Wrongful Birth Revisited: Khan v Meadows [2021] UKSC 21 – a reminder

To get us all up to speed ahead of this Supreme Court judgment, which is due to be handed down on Friday 28 May, Helen Waller has helpfully set out the background to this case, the decisions of the lower courts, and a summary of the law on wrongful birth claims. We will update this blog post in the next few days with the result of the Supreme Court decision and our analysis of it.

Brennan and others v (1) City of Bradford Metropolitan District Council (2) Leeds Teaching Hospitals NHS Trust [2021]: healthcare litigation and human rights

In this post, Megan Griffiths looks at the recent case of Brennan and others v (1) City of Bradford Metropolitan District Council (2) Leeds Teaching Hospitals NHS Trust [2021]1 WLUK 429, a very sad case concerning the decomposition of a woman's body in a hospital mortuary.

COVID 19 Vaccine – questions of safety and civil liability

The Medicines and Healthcare Regulatory Agency (“MHRA”) has given Pfizer-BioNTech’s COVID-19 mRNA Vaccine BNT162b2 temporary authorisation under regulation 174 of the Human Medicines Regulations 2012, which enables temporary authorisation to be granted in response to situations such as pandemics. In this blog, which is the first of a two-part series, Cressida Mawdesley-Thomas considers when there could be civil liability for an unlicensed vaccine. It also considers the conditions imposed by the MHRA for the granting of the temporary authorisation to Pfizer-BioNTech’s COVID-19 vaccine.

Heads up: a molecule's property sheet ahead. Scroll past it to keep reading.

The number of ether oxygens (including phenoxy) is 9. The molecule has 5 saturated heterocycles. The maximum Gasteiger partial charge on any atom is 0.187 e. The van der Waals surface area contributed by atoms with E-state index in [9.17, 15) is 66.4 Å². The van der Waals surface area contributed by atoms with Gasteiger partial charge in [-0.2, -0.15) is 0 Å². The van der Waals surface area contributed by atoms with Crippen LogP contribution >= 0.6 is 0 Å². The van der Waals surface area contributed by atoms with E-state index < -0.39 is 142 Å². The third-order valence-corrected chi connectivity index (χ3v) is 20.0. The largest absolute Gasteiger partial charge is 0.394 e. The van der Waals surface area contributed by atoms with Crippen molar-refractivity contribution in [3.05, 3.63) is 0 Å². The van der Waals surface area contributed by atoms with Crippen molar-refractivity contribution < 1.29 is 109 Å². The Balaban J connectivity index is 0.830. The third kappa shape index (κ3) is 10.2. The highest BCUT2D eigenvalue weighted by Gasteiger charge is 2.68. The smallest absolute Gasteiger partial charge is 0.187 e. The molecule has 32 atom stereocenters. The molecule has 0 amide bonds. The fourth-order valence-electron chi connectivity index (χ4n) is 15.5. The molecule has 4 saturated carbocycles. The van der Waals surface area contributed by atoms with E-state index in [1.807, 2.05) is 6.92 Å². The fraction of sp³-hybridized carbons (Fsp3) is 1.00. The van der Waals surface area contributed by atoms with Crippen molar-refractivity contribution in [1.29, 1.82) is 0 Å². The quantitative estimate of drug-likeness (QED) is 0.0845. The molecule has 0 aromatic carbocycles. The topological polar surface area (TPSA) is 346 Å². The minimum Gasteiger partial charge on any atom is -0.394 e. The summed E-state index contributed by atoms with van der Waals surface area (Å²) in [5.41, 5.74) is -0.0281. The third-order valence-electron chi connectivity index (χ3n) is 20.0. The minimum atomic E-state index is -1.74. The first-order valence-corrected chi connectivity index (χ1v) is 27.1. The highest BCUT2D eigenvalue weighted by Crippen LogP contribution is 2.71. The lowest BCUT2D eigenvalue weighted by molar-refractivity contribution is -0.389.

Informed consent in children and young people

In this blog post, Megan Griffiths summarises and analyses the High Court’s recent decision in Bell v Tavistock NHS Trust. This judicial review decision looks at informed consent practices for children and young people with gender dysphoria, whether they can achieve Gillick competence for consenting to puberty blocking treatment, and what such consent processes would require in practice. This decision is likely to impact on guidance specific to gender dysphoria, but the findings on the types of information required for informed consent in young people are also likely to be relevant to other areas of clinical practice.

COVID-19 and Clinical Negligence Claims

Here, Henry Charles, Michael Brace and Lizzie Boulden explain why they consider that COVID-19 related clinical negligence claims arising out of redeployed healthcare professionals are unlikely to succeed on the present law. This should provide considerable comfort to healthcare professionals who are not only bravely risking their lives, but who are also working in unfamiliar roles in the national effort to fight the pandemic.